But don’t get your hopes up: There are no funny balloon animals or fake-arrows-through-the-head gags in Eyes Wide Shut. Kubrick’s cinematic corpus closes on a serious, surreally pervy note, with an R-rated $65 million psycho-drama that has Cruise and Kidman playing an upscale Manhattan couple who make the relationship-rocking mistake of discussing their deepest sexual fantasies. A blue movie with stars is how Kubrick described it — or at least how he described a very similar concept he and screenwriter Terry Southern noodled around with some 35 years ago, while working on their script for Dr. Strangelove.
“Like a lot of people of my generation, I think Stanley felt he missed the sexual revolution,” muses 67-year-old Eyes screenwriter Frederic Raphael (Two for the Road, Darling). “We all felt like we were born too early or too late for the orgy. And Stanley was curious about that. Also, it was a genre — the sexual relations film — he’d never attempted before. As a director, I think he’d been wanting to explore that for a long time.”
He didn’t get the chance to explore it with Southern (the two had a falling-out over credit for Strangelove, although the writer, who died in 1995, did end up penning a 1970 novel called Blue Movie, dedicated to “Stanley K”). Instead, Kubrick went on to lens such unsexy masterpieces as 2001: A Space Odyssey, A Clockwork Orange, and The Shining. But he remained curious, finding inspiration for his A-list sex flick idea in — of all places — obscure early-20th-century Germanic literature. Specifically, Traumnovelle, a 1926 novella by Arthur Schnitzler about a Viennese couple who take a walk on the uberspannt side.
Kubrick purchased the screen rights to the book around 1970 (actually, he had his pal Jay Cocks, then a TIME magazine reporter, now a screenwriter, buy them for him, to hide his interest in the project), but sat on the concept for another couple of decades. Then, in 1994 — seven years after the release of his penultimate film, Full Metal Jacket — he suddenly got interested again, hiring Raphael to update Schnitzler’s story in a screenplay. It turned out not to be such a sexy assignment (“I was Gaul and he was Caesar,” Raphael says of the collaboration), but it did provide the writer with plenty of material for a dissy, dishy memoir called Eyes Wide Open, published last month in a breach of the Kubrick code of silence that’s infuriated the director’s family, studio, and many of Eyes‘ actors. (“If you write about this sacred conflict, cast me as Spartacus, leader of the slaves,” Raphael requests.)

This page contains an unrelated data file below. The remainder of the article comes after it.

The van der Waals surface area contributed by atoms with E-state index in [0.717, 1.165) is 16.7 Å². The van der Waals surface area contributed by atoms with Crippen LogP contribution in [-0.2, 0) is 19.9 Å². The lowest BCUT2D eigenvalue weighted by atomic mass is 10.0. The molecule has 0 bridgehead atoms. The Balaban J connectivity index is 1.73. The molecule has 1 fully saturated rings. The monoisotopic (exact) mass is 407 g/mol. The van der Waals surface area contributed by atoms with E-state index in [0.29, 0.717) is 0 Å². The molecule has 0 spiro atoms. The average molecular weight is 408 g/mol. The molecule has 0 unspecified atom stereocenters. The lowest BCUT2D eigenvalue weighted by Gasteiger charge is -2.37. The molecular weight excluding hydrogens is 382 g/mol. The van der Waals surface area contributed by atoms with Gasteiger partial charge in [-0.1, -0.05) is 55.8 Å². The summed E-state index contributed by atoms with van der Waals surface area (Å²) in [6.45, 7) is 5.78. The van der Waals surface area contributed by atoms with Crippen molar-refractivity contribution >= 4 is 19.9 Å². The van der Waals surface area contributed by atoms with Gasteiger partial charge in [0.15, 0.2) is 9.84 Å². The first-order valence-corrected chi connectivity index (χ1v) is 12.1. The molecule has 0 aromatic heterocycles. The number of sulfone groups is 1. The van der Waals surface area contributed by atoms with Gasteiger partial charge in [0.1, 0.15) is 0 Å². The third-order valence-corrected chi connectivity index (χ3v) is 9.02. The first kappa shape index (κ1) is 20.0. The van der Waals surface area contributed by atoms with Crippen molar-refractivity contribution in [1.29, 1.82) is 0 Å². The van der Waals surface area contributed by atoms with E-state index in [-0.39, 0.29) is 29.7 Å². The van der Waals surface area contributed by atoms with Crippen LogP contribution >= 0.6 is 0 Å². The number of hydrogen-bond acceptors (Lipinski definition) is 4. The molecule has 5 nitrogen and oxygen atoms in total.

According to Raphael’s tell-all, Kubrick had always intended on casting a married couple for the film — although the pair he thought of first were Alec Baldwin and Kim Basinger. But after Cruise and Kidman helicoptered to Kubrick’s English estate to take a meeting — holding hands the entire time, Raphael reports — the roles belonged to them. There were no problems filling the film’s other parts, either; in fact, Kubrick filled some of them twice. Harvey Keitel was originally cast as Cruise’s millionaire orgy-going bud but was replaced by Sydney Pollack when scheduling conflicts came up during filming. Jennifer Jason Leigh also left in mid-production (scheduling problems again, not acting ones), with Swedish actress Marie Richardson taking over her small role.
Meanwhile, Kubrick’s craftsmen set about erecting New York City on Pinewood’s backlots, re-creating Greenwich Village to painstakingly precise specifications. Kubrick went so far as to send workmen to Manhattan to measure street widths and note newspaper vending machine locations. He also dispatched cameramen to shoot real New York footage for rear-screen projection scenes of Cruise strolling around town (a cinematic trick that long predates the work of today’s digitized directors).